Seven Questions With Andrea Bocelli

The legendary tenor on Las Vegas, musical influences and Céline Dion

When Italian tenor Andrea Bocelli burst onto the scene in the ’90s, hearts swooned to his arias and love songs. “Con Te Partiro,” later recorded as a duet with soprano Sarah Brightman titled “Time to Say Goodbye,” became a global hit shortly after its 1996 release. That year the single was added to Bocelli’s compilation album Romanza, which launched a career that’s still going strong two decades later. His appearance at MGM Grand Garden Arena December 3 will highlight new songs from his latest release, 2015’s Cinema, as well as celebrate Romanza’s 20th anniversary. Vegas Seven caught up with Bocelli to ask him about his life in music.

What are your thoughts about performing in Las Vegas?

Las Vegas is a city that I can say I know very well; it is a place that has been able to capture me. I perceive it as the tangible, intense expression of the power of man: It embodies the contrast between the most innovative modernity and a wild surrounding nature. Then, in your city, by now, I have many friends of long standing. And I have been able to experience, firsthand, how [Las Vegas] is not exclusively a place of entertainment and lightheartedness. It is a city that knows how to be generous and compassionate—solidarity and philanthropy are a powerful counterpoint to the clichés of Las Vegas, and this has surely contributed to make me particularly fond of this city.

Speaking of friends, one of your most well-known songs is “The Prayer,” a duet with Céline Dion, who is as beloved as any local can get. When you are here, do you visit with each other?

Céline is a great artist and a dear friend. The love that audiences around the world feel for her and for her marvelous voice forces her— just like me—to have a very complex life. So it is not easy to succeed in meeting, given that we are always around the world. But every time we manage to, it is always a great joy.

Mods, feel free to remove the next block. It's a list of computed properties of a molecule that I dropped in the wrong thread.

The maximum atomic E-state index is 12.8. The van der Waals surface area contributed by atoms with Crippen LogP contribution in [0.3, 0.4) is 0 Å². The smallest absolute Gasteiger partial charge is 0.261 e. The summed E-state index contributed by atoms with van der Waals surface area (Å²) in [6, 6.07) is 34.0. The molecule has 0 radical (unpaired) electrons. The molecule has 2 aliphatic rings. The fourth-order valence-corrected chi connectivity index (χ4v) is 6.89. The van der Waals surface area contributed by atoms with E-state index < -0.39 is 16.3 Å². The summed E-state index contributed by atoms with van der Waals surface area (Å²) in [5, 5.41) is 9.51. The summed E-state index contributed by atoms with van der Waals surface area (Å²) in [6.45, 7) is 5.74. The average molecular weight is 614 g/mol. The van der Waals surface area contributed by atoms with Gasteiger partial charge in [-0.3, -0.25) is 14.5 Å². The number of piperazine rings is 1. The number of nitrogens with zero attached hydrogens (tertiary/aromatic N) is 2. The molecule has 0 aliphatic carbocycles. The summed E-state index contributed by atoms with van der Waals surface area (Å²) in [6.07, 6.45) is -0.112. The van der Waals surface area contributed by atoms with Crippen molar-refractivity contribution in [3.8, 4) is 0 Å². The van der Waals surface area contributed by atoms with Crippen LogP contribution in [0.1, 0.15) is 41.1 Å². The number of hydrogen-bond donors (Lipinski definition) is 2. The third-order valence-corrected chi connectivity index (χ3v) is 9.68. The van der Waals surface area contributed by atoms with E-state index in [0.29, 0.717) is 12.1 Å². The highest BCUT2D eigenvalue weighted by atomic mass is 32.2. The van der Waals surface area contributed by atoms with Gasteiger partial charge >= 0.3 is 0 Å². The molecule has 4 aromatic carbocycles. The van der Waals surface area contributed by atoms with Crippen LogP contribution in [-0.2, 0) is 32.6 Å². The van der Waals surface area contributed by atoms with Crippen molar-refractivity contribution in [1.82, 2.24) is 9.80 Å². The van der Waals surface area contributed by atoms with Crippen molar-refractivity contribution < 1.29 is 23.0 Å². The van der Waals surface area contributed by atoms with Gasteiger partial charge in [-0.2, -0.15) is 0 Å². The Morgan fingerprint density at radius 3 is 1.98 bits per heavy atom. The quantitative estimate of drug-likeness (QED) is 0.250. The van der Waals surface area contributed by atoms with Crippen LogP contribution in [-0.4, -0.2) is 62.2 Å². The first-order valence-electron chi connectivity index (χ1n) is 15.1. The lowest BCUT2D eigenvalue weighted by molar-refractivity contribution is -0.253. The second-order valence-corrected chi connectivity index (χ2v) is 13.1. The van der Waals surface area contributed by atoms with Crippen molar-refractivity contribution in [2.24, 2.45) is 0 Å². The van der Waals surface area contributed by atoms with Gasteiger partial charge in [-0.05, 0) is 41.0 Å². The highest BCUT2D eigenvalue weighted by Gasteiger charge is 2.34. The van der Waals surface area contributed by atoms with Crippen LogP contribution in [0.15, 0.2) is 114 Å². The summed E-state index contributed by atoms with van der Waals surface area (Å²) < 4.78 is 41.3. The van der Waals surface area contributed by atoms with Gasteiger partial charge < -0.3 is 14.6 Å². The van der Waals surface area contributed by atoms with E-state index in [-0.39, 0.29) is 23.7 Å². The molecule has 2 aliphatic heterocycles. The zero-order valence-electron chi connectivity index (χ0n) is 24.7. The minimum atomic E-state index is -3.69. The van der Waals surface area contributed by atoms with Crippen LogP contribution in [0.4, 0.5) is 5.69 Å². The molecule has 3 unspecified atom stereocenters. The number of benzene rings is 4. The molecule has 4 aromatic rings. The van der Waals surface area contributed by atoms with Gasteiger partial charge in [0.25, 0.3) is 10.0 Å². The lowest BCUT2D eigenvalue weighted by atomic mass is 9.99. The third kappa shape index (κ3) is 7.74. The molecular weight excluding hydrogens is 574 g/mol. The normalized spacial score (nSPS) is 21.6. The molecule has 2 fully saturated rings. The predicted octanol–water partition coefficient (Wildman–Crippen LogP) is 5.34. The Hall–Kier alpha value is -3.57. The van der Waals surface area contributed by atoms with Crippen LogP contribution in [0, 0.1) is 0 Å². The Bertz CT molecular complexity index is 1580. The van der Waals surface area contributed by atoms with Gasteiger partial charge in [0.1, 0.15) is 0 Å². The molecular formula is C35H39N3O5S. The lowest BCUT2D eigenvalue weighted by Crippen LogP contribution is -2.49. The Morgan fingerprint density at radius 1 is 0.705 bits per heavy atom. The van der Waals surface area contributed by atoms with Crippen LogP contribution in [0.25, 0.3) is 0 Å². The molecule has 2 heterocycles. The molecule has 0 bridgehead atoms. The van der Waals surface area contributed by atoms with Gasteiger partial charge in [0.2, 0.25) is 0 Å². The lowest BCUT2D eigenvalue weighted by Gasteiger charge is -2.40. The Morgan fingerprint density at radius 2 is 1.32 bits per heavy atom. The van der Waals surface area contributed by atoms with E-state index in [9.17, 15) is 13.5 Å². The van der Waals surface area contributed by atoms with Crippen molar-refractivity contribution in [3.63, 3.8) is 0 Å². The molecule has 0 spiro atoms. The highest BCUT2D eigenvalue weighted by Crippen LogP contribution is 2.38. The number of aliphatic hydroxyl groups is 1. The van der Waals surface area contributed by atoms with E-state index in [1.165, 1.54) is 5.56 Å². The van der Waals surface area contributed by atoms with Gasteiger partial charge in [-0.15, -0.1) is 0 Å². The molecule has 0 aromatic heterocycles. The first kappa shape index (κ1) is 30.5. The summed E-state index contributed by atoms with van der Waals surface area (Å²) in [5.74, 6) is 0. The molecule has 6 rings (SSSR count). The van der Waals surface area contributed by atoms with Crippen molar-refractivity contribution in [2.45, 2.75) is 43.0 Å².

“Time to Say Goodbye,” which is so iconic at the Fountains of Bellagio, has been the soundtrack for many wedding proposals in that location. Did you have any idea that that song would be such a hit? How do you feel about being the romantic conduit for so many couples?

Of course I am happy because I have lived the whole of my existence paying tribute, through singing, to the power of love. When I was a student at university and I worked in the piano bars of my province, I saw many love stories bloom and many couples get together under the spell of great, fascinating melodies. As for “Time to Say Goodbye,” despite it having accompanied my career for more than 20 years, I have not yet got tired of singing it.

Do you have a favorite song that you love to perform?

In pop, there are lots of songs that I keep in my heart: “My Way,” “Voglio Vivere Così’,” “Cheek to Cheek,” “Moon River,” “No Llores Por Mì Argentina [Don’t Cry for Me Argentina],” “Be My Love” and many others. To perform a piece, to render it at its best, I must fall in love with it. If this does not happen, most of the time I do not sing it, because it would not sound sincere. Therefore, the most honest answer is that every song I have performed is among my favorites. As for the operatic repertoire, I love all the operas of Puccini and most of Verdi[’s] and Mascagni’s repertoire. Had I to mention one [song], I would say “Nessun Dorma” from [Puccini’s] Turandot—a hymn of victory for all tenors, an aria loved everywhere that I often perform to finish a concert.

What kind of music do you listen to these days?

Mainly I listen to operatic music. And for this type of repertoire, I continue to love those performances that accompanied me when I was a child, [such as] the voices of Franco Corelli, Beniamino Gigli, Mario Del Monaco, Enrico Caruso, Giuseppe di Stefano, Maria Callas, Renata Tebaldi. When I am in my car, I like to turn on the radio and get an update on pop novelties.

Do you have a favorite language in which to sing?

I admit I prefer to sing in Italian, because it is my language and I know its hidden nuances. But a large number of love songs that I like are in English, and I could not even imagine them in another idiom. Not to speak of Spanish, with its engaging and sensual musicality! Being a professional in the field of voice, I think it is normal to be attracted by all the languages, because I am interested in analyzing in full their rhythmic and expressive potential. Each of them brings strong expressive potential, its own specific musicality and difficulties. In my album Cinema, for instance, besides singing in English, I sing in Italian, French, Spanish and even in a Sicilian dialect.

In a parallel life, if you were not a musician, what do you imagine yourself doing?

Indeed I had already set a life different from that of a musician, graduating in law in the mid-’80s and then starting the practice [of law]. Until 35 years of age, I was sure that my greatest passion—music—would not [make] me a living. I think I would have been a conscientious professional, and I would have loved my job anyway. Although, not a day goes by that I do not consider, gratefully, what a privilege it is to have been able to turn music, my greatest passion, into a job.